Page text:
Windows 10 update - here's what to do if you’ve downloaded the faulty update
Microsoft has found itself under fire after a new update has been crashing users' computers.
Microsoft recently pushed its customers to abandon the older versions of Windows by cutting them off from all future updates.
While the issue has now been partially corrected, users who were quick to download the new update may find themselves facing some serious system problems as a result.
Here's what went wrong and what to do if you have been affected.
Why is the new patch causing problems?
The specific element causing problems is the security update called KB4524244, which arrived as part of a group of patches on Tuesday 11 February.
Users have been experiencing system freezes and crashes since the update arrived, which Microsoft has now confirmed are being caused by KB4524244.
There have also been reports of files being lost and of the “Reset This PC” function being broken by the new update.
The issues are not limited to just one version of the operating system, but have been found across all iterations of Windows 10, including Home, Server and Enterprise.
After discovering the problem, Microsoft pulled the new update, ensuring that no-one else will download it.
A message posted by the company on the Windows 10 Health Dashboard read: “This standalone security update has been removed and will not [be] re-offered from Windows Update, Windows Server Update Services (WSUS) or Microsoft Update Catalogue”
Unfortunately, the update had already been available for four days by the time Microsoft axed it.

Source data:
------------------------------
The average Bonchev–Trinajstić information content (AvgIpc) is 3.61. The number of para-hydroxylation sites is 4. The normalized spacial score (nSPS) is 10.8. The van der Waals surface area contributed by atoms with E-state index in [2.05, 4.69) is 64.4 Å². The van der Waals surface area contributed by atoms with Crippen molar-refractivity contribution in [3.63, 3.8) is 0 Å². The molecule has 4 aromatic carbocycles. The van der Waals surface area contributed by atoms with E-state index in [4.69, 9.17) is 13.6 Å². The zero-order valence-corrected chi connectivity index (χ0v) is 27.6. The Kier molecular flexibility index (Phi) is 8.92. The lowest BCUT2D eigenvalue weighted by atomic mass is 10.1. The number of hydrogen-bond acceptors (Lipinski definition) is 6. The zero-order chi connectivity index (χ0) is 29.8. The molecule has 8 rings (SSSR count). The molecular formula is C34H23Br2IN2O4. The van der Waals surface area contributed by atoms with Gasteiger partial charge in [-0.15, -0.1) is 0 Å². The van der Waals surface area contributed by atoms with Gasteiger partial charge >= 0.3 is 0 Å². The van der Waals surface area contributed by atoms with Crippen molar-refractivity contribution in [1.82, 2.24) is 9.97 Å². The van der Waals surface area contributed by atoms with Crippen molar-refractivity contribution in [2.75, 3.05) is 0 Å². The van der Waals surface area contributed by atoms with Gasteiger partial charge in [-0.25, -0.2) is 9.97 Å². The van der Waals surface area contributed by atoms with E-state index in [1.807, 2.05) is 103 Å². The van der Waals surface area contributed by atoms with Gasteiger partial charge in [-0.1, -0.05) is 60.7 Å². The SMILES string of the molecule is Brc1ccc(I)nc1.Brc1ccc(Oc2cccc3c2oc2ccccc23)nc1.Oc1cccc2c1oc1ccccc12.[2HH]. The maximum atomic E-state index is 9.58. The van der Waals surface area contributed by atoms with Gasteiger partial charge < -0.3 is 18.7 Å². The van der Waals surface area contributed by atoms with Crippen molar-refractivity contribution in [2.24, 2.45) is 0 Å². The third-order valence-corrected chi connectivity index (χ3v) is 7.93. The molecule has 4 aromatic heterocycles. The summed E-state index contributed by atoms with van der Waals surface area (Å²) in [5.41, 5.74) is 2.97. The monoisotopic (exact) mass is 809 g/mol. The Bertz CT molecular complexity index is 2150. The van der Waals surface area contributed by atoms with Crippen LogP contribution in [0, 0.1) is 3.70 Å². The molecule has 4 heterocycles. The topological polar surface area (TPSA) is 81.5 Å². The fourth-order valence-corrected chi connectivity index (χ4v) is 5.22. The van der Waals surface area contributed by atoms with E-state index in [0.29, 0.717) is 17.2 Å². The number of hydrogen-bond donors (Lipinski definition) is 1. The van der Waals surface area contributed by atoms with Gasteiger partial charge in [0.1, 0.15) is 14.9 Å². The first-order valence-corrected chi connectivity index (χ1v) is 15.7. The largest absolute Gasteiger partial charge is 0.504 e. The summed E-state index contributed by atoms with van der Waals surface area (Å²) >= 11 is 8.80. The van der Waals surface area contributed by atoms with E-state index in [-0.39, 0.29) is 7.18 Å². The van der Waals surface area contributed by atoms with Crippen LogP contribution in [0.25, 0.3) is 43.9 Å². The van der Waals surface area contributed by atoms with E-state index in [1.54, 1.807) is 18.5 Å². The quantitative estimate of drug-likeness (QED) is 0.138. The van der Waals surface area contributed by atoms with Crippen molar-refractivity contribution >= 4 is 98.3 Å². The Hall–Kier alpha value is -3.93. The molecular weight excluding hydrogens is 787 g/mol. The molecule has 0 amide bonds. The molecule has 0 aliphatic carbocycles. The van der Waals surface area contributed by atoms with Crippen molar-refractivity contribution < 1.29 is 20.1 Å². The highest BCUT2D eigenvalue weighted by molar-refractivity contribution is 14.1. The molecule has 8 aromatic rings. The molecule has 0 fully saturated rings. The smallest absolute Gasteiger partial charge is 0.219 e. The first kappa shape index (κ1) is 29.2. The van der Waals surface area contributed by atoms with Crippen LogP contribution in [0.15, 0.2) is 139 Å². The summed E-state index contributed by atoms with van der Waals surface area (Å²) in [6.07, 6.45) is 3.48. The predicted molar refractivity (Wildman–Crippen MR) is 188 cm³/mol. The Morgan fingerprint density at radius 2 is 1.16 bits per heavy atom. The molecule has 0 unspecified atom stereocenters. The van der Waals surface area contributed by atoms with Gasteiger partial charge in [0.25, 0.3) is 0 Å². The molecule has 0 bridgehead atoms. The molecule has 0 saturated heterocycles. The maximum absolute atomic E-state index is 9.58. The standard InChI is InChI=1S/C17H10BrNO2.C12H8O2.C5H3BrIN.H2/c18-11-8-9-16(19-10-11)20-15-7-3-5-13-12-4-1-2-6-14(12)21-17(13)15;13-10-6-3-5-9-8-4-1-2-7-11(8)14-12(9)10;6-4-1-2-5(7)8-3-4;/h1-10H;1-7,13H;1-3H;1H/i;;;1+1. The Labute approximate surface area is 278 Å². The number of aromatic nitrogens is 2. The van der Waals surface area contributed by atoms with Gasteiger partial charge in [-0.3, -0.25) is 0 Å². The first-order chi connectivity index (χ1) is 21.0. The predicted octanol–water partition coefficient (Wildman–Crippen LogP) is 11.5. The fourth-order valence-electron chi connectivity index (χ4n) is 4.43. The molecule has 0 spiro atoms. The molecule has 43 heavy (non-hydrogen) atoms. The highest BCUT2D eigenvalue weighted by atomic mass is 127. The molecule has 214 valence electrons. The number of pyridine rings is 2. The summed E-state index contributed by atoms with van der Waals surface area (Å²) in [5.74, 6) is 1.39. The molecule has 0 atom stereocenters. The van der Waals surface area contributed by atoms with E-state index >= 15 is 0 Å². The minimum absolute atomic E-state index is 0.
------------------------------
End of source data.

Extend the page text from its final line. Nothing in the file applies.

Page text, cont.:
What should you do if you've already installed it?
Microsoft is working on a new version of the update, which will provide the security improvements without the unintended side-effects. Users should be able to download the update safely in the near future.
If you’ve not already downloaded the faulty update, and want to protect yourself from harmful updates, you can download “Windows Update Troubleshooter”.
If you’ve already downloaded the faulty version and want to remove it, Microsoft recommends taking the following steps:
- In Windows Desktop Search type “Update History” then select “View Your Update History”
- Select ‘Uninstall Updates’
- On the Installed Updates dialogue window, find and select KB4524244, then click the “Uninstall” button
- Restart the device.
What’s the next Windows update?
This all comes just after Microsoft gave users a sneak peak of their shiny new OS – Windows 10X.
Designed specifically with dual-screen devices in mind, the new version will apparently address a long-running customer complaint by cutting the time it takes to download updates down to just 90 seconds.
Hopefully, the new updates will also be less damaging than the most recent one.
This article originally appeared on our sister site, The Scotsman.